Stock markets didn’t crash last night but they were certainly under pressure and remain so at the moment as sentiment changes and fear is on the rise.
The fact that USDJPY solid off more than a big figure from the high above 110 and US 10 year Treasuries rallied more 10 basis points for a more than 4% capital move is all the news you need to confirm that this could be the start of something big.
So this morning you will read a lot of ex-poste rationalisation about the how and the why of the market sell off overnight. Many of these theories will seem plausible, but the reality appears to be that stocks, currency, bond and to a lesser extent commodity markets, are in the throes of a transition from low volatility to higher, perhaps even high volatility as Minsky, and I might humbly submit, I have warned.
This is a natural transition which has happened countless times over the years to greater and lesser extents.
This time however we have the reality that we face a known unknown which the market has to grapple with in the Fed exit from QE – that’s different to the usual normalisation of interest rates as an economy picks up and just adds stress and caution to traders actions.
All of this is why I’m still 100% cash in my super.
Anyway to the action overnight and it was a bad night to be long stocks which were under pressure from the get go as European traders sold heavily and US traders joined the fray once New York trading opened. It didn’t stop all day and the Dow closed down 238 points or 1.4% at 16,805. The Nasdaq dropped 1.59% to 4,422 and the S&P 500 was down 26 points or 1.33% to 1,946.
Close – the line hasn’t given way yet – but something to keep an eye on this is the QE infinity rally.
You can see why the disquiet is growing a little in stocks as the data front the past 24 hours has provided disappointment all around. In Australia yesterday the PMI and retail sales were a horrible combination suggesting a real need for rate cuts. Likewise last nights PMI’s in Europe were on the weaker side except for Italy which climbed back above the 50 expansion/contraction line. But the really bad news was the german print below 50. Then of course Mario Draghi seemed to pour cold water on the bond buying plan saying monetary policy cant do everything on its own and Europe has the worst possible outlook.
So it was no wonder the US started down but then the Markit PMI printed 57.5 against an expectation of 58.5 and 57.9 last. The ISM version dropped from 59 last to 56.6 in another sign that the US economy is cooling a little.
Turning to Europe and the FTSE fell 0.98% to 6,558, the DAX dropped 0.97% to 9,382 and the CAC was 1.16% to 4,365. In Milan stocks dipped 0.89% and stocks in Madrid fell 0.67%.
Locally the ASX defied logic and rallied strongly yesterday up 43.4 points or 0.8%. Overnight however the SPI 200 fell 35 points to 5286 – the market might struggle to defy logic and international leads for a 4th day in a row.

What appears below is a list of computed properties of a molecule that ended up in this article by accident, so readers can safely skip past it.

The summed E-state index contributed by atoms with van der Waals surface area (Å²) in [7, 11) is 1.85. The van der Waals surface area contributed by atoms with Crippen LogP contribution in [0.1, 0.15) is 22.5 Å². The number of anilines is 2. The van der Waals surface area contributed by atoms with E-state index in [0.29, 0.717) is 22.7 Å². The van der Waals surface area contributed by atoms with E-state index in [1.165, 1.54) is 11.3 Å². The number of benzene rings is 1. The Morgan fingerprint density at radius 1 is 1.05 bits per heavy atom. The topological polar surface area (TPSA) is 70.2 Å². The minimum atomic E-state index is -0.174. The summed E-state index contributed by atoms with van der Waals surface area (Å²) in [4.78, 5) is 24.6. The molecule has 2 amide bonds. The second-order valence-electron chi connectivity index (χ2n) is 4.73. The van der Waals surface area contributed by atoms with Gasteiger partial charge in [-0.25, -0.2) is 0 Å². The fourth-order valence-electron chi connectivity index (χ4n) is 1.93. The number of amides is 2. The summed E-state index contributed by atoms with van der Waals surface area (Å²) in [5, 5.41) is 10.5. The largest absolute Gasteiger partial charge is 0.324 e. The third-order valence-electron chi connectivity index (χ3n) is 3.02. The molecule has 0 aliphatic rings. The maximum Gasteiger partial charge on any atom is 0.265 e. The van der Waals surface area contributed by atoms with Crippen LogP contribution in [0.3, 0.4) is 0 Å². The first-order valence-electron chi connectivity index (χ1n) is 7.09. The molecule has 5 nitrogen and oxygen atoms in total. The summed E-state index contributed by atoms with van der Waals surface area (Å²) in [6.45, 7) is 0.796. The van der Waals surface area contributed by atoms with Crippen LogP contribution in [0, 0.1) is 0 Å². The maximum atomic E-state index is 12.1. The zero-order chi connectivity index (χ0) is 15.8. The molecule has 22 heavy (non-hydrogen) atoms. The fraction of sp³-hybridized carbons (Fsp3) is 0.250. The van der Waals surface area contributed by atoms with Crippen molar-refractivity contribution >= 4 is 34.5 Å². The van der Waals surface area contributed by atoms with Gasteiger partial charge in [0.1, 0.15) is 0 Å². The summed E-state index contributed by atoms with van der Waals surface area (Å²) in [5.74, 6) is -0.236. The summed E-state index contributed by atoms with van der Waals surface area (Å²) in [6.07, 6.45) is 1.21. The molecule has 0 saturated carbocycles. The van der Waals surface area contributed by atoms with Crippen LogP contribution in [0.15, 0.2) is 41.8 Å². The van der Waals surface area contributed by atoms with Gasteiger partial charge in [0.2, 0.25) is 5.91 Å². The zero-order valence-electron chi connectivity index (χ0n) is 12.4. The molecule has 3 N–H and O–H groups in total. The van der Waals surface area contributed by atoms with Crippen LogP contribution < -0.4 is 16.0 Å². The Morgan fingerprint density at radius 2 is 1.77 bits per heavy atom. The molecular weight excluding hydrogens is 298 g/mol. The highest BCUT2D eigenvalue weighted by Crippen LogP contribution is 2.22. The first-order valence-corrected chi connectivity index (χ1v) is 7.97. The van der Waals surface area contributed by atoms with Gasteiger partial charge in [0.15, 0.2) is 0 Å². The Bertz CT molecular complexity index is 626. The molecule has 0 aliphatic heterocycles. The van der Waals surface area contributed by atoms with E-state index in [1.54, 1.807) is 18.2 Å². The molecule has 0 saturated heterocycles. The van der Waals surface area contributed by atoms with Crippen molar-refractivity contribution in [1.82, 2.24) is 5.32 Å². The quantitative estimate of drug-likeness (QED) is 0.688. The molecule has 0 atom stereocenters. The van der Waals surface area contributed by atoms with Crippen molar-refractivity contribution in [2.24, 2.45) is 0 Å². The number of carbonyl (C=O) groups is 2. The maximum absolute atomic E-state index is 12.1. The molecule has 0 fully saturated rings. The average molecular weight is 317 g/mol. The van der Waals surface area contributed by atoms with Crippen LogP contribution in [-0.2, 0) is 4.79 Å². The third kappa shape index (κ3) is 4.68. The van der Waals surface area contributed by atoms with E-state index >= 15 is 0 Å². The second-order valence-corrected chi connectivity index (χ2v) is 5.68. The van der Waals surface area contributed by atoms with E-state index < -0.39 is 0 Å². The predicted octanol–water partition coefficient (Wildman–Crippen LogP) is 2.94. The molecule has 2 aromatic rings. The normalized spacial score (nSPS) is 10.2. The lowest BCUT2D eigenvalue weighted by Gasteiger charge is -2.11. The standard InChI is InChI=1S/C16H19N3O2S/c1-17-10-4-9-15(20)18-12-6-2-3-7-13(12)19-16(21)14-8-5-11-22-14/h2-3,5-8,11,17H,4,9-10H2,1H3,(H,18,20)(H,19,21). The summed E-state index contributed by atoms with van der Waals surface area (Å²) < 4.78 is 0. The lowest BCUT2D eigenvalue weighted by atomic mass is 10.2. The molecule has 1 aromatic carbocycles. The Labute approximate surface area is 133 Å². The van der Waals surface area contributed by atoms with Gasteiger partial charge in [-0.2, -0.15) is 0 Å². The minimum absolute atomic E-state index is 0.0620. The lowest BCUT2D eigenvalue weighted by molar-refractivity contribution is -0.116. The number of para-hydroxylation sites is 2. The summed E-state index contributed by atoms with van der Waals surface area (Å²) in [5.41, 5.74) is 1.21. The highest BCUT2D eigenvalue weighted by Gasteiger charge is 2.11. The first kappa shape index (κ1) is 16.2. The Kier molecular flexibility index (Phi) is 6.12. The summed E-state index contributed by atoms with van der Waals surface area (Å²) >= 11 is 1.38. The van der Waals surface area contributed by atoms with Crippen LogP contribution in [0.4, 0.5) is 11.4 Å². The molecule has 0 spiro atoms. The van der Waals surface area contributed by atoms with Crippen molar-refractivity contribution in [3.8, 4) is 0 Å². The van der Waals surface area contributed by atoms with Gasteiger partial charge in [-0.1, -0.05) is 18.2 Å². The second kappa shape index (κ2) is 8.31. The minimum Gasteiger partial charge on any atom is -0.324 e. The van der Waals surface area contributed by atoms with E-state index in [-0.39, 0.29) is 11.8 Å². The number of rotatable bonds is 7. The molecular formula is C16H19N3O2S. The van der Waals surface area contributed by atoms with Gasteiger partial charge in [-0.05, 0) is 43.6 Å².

This is a classic technical set up. break, retest and now we’ll see where it all heads.
In Asia Chinese Golden week continues and the focus is still on the protest in Hong Kong with news this morning that there is talk of occupying government buildings. That is worth watching because while the aggressive approach of the weekend has changed such a tactic by the protestors will be hard for Beijing to ignore.
In Japan yesterday the Nikkei was down 0.57% and will likely be under pressure today after a big reversal in the Yen from above 110 against the US dollar on Tuesday night to sit this morning back under 109. It’s a normal reaction at times of risk off.
On currency markets the Aussie found support at the low of 2014 trading down to 0.8666 yesterday after the weak retial sales. It is substantially higher this morning however at 0.8727. This is largely a result of a weaker US dollar overnight after Draghi’s comments about monetary policy helped drive the Euro back above 1.26 to 1.2616. GBP is under the pump though after a big miss on the Markit PMI (51.6 against 52.5 last) – it sits at 1.6182 this morning.
As scary as it is I am long Aussie and short yen at the moment.
On commodity markets iron ore December 62% Fe futures up $1.40 to $78.88 a tonne. Newcastle coal for the same month rallied 15 cents a tonne to $65.55.
Elsewhere crude fell half a percent to $90.70 a barrel and on track for a move below $90. Gold rallied as the US dollar lost ground and is at $1,213 this morning and silver gained 0.59% to $17.16. Copper is up a little at $3.03 a pound. On the Ags wheat is largely unchanged, corn rose a little, up 0.12% while soybeans is up 0.17%.
On the data front in Australia we get HIA new home sales, building approvals and trade before an ECB meeting tonight in Europe. In Europe jobless claims are out along with ISM New York and factory orders.